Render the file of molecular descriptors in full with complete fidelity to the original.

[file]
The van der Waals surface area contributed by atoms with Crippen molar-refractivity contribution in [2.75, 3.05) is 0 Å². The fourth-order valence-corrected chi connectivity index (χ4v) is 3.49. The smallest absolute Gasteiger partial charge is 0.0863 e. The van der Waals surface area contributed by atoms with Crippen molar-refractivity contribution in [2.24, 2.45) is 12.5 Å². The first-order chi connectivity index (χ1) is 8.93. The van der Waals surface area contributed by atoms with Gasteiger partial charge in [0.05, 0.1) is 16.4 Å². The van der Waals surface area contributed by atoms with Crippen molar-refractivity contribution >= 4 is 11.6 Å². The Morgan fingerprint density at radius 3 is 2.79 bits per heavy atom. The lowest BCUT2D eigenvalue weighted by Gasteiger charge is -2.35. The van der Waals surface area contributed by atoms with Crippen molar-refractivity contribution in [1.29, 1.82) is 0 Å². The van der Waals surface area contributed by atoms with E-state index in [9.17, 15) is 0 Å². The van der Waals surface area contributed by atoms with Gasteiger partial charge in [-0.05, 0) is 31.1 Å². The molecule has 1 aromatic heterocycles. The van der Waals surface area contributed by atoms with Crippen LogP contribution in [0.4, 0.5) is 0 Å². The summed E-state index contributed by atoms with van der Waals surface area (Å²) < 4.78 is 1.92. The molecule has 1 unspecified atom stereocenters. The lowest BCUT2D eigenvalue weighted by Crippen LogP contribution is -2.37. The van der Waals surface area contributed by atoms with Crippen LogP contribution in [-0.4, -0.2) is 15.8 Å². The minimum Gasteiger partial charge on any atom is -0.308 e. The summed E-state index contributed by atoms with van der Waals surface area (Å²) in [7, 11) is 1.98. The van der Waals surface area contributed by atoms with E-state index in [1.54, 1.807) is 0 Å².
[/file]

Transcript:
The van der Waals surface area contributed by atoms with Crippen molar-refractivity contribution in [2.75, 3.05) is 0 Å². The fourth-order valence-corrected chi connectivity index (χ4v) is 3.49. The smallest absolute Gasteiger partial charge is 0.0863 e. The van der Waals surface area contributed by atoms with Crippen molar-refractivity contribution in [2.24, 2.45) is 12.5 Å². The first-order chi connectivity index (χ1) is 8.93. The van der Waals surface area contributed by atoms with Gasteiger partial charge in [0.05, 0.1) is 16.4 Å². The van der Waals surface area contributed by atoms with Crippen molar-refractivity contribution >= 4 is 11.6 Å². The Morgan fingerprint density at radius 3 is 2.79 bits per heavy atom. The lowest BCUT2D eigenvalue weighted by Gasteiger charge is -2.35. The van der Waals surface area contributed by atoms with Crippen molar-refractivity contribution in [1.29, 1.82) is 0 Å². The van der Waals surface area contributed by atoms with E-state index in [9.17, 15) is 0 Å². The van der Waals surface area contributed by atoms with Gasteiger partial charge in [-0.05, 0) is 31.1 Å². The molecule has 1 aromatic heterocycles. The van der Waals surface area contributed by atoms with Crippen LogP contribution in [0.4, 0.5) is 0 Å². The summed E-state index contributed by atoms with van der Waals surface area (Å²) < 4.78 is 1.92. The molecule has 1 unspecified atom stereocenters. The lowest BCUT2D eigenvalue weighted by Crippen LogP contribution is -2.37. The van der Waals surface area contributed by atoms with Crippen LogP contribution in [-0.4, -0.2) is 15.8 Å². The minimum Gasteiger partial charge on any atom is -0.308 e. The summed E-state index contributed by atoms with van der Waals surface area (Å²) in [7, 11) is 1.98. The van der Waals surface area contributed by atoms with E-state index in [1.54, 1.807) is 0 Å².